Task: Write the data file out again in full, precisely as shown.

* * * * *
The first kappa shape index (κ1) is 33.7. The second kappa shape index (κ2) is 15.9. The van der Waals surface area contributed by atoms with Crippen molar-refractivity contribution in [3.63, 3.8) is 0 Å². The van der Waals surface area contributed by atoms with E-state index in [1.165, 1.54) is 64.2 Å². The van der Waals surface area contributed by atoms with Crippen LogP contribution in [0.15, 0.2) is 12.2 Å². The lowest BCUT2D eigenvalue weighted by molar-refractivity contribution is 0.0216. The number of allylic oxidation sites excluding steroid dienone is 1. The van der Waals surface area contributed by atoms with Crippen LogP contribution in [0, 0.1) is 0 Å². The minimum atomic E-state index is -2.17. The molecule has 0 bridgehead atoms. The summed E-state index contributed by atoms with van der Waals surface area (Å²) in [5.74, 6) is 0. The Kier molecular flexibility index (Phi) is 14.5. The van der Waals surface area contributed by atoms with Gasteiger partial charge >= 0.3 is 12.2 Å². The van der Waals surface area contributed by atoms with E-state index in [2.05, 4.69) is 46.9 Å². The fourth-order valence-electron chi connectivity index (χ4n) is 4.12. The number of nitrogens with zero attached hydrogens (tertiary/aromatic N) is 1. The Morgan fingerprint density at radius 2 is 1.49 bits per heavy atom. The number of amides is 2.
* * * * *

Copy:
The first kappa shape index (κ1) is 33.7. The second kappa shape index (κ2) is 15.9. The van der Waals surface area contributed by atoms with Crippen molar-refractivity contribution in [3.63, 3.8) is 0 Å². The van der Waals surface area contributed by atoms with E-state index in [1.165, 1.54) is 64.2 Å². The van der Waals surface area contributed by atoms with Crippen LogP contribution in [0.15, 0.2) is 12.2 Å². The lowest BCUT2D eigenvalue weighted by molar-refractivity contribution is 0.0216. The number of allylic oxidation sites excluding steroid dienone is 1. The van der Waals surface area contributed by atoms with Crippen LogP contribution in [0, 0.1) is 0 Å². The minimum atomic E-state index is -2.17. The molecule has 0 bridgehead atoms. The summed E-state index contributed by atoms with van der Waals surface area (Å²) in [5.74, 6) is 0. The Kier molecular flexibility index (Phi) is 14.5. The van der Waals surface area contributed by atoms with Gasteiger partial charge >= 0.3 is 12.2 Å². The van der Waals surface area contributed by atoms with E-state index in [2.05, 4.69) is 46.9 Å². The fourth-order valence-electron chi connectivity index (χ4n) is 4.12. The number of nitrogens with zero attached hydrogens (tertiary/aromatic N) is 1. The Morgan fingerprint density at radius 2 is 1.49 bits per heavy atom. The number of amides is 2.